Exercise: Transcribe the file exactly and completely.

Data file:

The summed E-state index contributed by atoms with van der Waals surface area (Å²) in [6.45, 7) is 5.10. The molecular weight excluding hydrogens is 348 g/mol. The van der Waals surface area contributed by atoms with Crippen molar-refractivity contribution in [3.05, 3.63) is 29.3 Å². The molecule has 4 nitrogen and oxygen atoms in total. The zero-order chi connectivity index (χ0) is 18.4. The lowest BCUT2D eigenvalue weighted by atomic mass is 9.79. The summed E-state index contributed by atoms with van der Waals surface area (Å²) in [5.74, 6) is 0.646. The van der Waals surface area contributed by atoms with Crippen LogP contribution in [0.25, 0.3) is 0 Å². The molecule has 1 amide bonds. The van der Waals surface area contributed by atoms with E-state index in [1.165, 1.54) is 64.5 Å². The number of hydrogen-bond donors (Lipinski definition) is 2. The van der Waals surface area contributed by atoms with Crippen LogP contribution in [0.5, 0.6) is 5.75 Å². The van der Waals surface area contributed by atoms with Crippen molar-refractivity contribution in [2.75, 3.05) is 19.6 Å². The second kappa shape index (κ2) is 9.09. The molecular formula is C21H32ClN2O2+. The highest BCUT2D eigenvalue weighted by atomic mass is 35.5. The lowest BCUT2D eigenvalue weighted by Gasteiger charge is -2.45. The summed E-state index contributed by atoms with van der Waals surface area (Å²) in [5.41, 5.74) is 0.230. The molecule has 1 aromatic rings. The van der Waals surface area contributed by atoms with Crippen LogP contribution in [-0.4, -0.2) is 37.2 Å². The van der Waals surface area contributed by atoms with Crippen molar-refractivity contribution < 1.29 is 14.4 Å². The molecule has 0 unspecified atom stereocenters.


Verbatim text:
The summed E-state index contributed by atoms with van der Waals surface area (Å²) in [6.45, 7) is 5.10. The molecular weight excluding hydrogens is 348 g/mol. The van der Waals surface area contributed by atoms with Crippen molar-refractivity contribution in [3.05, 3.63) is 29.3 Å². The molecule has 4 nitrogen and oxygen atoms in total. The zero-order chi connectivity index (χ0) is 18.4. The lowest BCUT2D eigenvalue weighted by atomic mass is 9.79. The summed E-state index contributed by atoms with van der Waals surface area (Å²) in [5.74, 6) is 0.646. The van der Waals surface area contributed by atoms with Crippen LogP contribution in [0.25, 0.3) is 0 Å². The molecule has 1 amide bonds. The van der Waals surface area contributed by atoms with E-state index in [1.165, 1.54) is 64.5 Å². The number of hydrogen-bond donors (Lipinski definition) is 2. The van der Waals surface area contributed by atoms with Crippen LogP contribution in [0.5, 0.6) is 5.75 Å². The van der Waals surface area contributed by atoms with Crippen molar-refractivity contribution in [2.75, 3.05) is 19.6 Å². The second kappa shape index (κ2) is 9.09. The molecular formula is C21H32ClN2O2+. The highest BCUT2D eigenvalue weighted by atomic mass is 35.5. The lowest BCUT2D eigenvalue weighted by Gasteiger charge is -2.45. The summed E-state index contributed by atoms with van der Waals surface area (Å²) in [5.41, 5.74) is 0.230. The molecule has 1 aromatic rings. The van der Waals surface area contributed by atoms with Crippen LogP contribution in [-0.4, -0.2) is 37.2 Å². The van der Waals surface area contributed by atoms with Crippen molar-refractivity contribution < 1.29 is 14.4 Å². The molecule has 0 unspecified atom stereocenters.